Unfortunately, Frances died shortly afterwards on November 26, 2012. James then sued Jennifer alleging conversion of $750,000 in annuity benefits she received upon Frances’s death. Jennifer counter-sued James and asked the Court to declare that Frances’s bank accounts now belonged to Jennifer, and the October 16, 2012 power of attorney Frances signed in favor of James and any related transactions were invalid.
The court heard the testimony of 15 witnesses at the over seven-day trial. At the conclusion of the trial, the court rendered judgment in favor of Jennifer declaring that Frances lost her mental capacity prior to October 15, 2012; and all actions taken by Frances after that date, at any financial institution or attorney’s office, lacked any legal effect and were void. The court also awarded Jennifer $223,364 in attorney fees. James appealed. The Court of Appeals affirmed the trial court’s decision, except the court remanded the case back to the trial court for further consideration of attorney fees.
In the discussion by the Court of Appeals, the court states, “To have mental capacity, the person executing the instrument must have had sufficient mind and memory to understand the nature and effect of her act at the time of the document’s execution….”Capacity may be assessed by considering such factors as 1) the person’s outward conduct demonstrating an “inward and causing condition,” 2) preexisting external circumstances tending to produce a special mental condition, and 3) the person’s mental condition before or after the relevant point in time from which her mental capacity or incapacity may be inferred.”……..”Finally, expert testimony on the matter is not required since the requisite proof regarding mental capacity may reside within the common knowledge and experience of laypersons.”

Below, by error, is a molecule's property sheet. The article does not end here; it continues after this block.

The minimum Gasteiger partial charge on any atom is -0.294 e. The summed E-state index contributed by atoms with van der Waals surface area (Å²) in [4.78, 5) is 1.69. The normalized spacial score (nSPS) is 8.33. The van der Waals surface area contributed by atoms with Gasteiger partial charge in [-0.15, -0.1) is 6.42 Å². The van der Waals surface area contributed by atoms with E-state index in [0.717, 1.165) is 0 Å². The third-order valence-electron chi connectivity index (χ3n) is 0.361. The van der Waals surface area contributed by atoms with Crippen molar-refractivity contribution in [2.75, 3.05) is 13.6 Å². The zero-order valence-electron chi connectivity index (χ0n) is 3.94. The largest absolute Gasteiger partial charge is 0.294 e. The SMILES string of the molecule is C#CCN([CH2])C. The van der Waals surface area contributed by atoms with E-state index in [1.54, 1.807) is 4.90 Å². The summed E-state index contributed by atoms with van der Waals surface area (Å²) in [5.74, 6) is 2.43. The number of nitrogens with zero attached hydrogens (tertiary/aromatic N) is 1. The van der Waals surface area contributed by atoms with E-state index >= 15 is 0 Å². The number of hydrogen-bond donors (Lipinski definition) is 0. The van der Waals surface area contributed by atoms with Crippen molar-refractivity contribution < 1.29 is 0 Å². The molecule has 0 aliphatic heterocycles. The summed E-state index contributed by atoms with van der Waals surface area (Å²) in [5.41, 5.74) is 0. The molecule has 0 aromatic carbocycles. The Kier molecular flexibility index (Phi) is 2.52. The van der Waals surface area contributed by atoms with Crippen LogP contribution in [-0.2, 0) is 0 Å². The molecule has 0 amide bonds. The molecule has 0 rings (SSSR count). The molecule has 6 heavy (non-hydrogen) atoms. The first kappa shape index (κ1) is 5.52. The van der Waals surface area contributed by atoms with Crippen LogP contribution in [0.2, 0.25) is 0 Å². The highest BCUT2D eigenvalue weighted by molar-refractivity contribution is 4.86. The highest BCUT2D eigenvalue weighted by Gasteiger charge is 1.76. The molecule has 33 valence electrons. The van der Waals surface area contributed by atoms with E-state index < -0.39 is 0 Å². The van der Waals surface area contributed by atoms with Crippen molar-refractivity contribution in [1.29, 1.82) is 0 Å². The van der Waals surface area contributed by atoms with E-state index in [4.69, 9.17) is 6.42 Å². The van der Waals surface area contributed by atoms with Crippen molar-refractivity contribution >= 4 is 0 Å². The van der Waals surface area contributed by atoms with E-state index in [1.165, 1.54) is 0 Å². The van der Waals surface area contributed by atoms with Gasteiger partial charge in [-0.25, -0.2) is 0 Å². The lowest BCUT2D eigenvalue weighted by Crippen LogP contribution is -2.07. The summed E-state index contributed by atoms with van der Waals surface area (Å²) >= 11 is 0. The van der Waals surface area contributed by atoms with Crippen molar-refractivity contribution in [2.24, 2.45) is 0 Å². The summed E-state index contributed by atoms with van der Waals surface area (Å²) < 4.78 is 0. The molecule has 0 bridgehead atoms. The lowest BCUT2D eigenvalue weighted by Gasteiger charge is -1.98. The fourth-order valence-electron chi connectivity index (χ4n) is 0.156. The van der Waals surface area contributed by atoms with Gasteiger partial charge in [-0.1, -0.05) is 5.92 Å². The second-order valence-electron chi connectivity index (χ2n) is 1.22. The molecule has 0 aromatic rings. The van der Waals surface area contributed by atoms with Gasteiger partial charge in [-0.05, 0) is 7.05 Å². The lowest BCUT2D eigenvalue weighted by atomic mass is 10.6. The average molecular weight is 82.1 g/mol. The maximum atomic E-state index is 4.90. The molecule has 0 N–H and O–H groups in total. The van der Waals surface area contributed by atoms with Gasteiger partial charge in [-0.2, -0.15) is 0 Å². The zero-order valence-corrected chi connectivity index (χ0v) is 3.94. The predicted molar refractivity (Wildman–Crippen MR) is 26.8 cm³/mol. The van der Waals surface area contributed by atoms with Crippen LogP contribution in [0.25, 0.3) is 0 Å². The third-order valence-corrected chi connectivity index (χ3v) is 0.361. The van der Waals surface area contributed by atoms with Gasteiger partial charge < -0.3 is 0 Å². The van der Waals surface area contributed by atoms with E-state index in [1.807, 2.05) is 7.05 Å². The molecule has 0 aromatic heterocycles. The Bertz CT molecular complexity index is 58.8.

The evidence included testimony from witnesses who testified that “Frances was unable to recall that she was married to Clarence; that Jennifer was her granddaughter; or that she had, one or two days prior, undertaken significant banking transactions, including moving $100,000 from one bank to another and changing her long-settled plan that Jennifer would be “taken care of” through investments managed by Mason.” There were also notations in Frances’s medical records that stated Frances’s was “demented and cannot relate much history,” and looked “disheveled and tired.”